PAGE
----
For an excellent read, I suggest “The Bitterroot & Mr. Brandborg: Clearcutting and the Struggle for Sustatinable Forestry in the Northern Rockies” by Frederick Swanson. In my opinion it is a very thorough and unbiased history of the Bitterroot Controversy, and is couched really well in the overall history of the agency. Should be required reading for all public lands foresters.

      • Thanks, Anonymous, that’s what I wanted to know. Curious as to whether the terraced plantations had more mortality than non-terraced plantations and also more than natural stands of the same age? My first thought would be if they were not thinned they might have been under competitive stress.
        Were other plantations thinned? Did they also have much MPB mortality?

  2. When I was on assignment on the Bitterroot, I did get to see some of the clearcut jammer logging, on steep slopes. The jammer roads were placed so that logs could be winched up to the next higher road. That distance was at about 250 feet, depending on slope. While I didn’t see any slope failures, I’m sure that is always a hazard of that kind of ‘management’. I doubt anyone logs that way, anymore.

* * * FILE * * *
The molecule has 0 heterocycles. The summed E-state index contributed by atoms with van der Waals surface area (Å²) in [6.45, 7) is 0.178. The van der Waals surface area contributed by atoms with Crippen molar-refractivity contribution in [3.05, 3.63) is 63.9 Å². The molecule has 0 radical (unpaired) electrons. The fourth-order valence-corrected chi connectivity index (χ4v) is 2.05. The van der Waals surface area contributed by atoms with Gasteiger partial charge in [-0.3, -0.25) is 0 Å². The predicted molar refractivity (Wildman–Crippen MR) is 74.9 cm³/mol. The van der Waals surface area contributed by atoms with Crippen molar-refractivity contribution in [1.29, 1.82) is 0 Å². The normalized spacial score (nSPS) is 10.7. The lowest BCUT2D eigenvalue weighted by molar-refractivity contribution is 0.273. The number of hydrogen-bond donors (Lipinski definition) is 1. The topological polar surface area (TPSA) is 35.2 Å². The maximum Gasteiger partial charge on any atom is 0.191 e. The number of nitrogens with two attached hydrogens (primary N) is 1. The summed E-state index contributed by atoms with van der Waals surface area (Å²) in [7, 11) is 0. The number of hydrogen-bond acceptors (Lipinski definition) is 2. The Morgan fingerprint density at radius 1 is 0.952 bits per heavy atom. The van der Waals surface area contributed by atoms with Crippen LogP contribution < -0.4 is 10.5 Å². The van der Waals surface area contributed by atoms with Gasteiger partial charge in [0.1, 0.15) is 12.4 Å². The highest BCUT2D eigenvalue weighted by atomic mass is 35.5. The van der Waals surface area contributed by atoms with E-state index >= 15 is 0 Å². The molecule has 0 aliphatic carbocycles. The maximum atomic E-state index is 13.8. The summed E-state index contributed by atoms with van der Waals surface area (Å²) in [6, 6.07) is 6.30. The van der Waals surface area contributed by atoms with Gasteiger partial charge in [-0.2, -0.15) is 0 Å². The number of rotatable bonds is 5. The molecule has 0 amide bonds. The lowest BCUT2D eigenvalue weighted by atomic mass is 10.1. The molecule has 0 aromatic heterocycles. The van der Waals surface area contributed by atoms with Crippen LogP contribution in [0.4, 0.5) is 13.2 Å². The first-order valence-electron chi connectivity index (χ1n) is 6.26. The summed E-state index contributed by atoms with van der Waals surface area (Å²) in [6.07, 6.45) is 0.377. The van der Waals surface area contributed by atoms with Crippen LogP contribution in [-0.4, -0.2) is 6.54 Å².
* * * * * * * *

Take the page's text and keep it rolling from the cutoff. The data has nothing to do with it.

3. Thanks for sharing these details Andy… And thanks for that PDF too. Terraforming whole mountains ranges into tree farms with no limits to road density is the worst idea that never seems to die, especially in coal country in Appalachia!

    I did a bunch of reading on this case this morning and as always it’s another Pacific Legal Foundation effort to turn public property even more private than before by arguing that government decisions regarding public access can always be changed in the future if a private property owner says so, regardless of those decisions no longer being up for legal challenges if they aren’t done so in a timely manner.

    And with the nature of the well-bribed con artists who took over the Supreme Court this case could have far reaching implications for many other cases. And for the most part all the news coverage of this case tries to convince everyone that we should be sympathetic to this land owner that never paid for the greater rights from his inholding that he’s now trying to gain via lawsuit.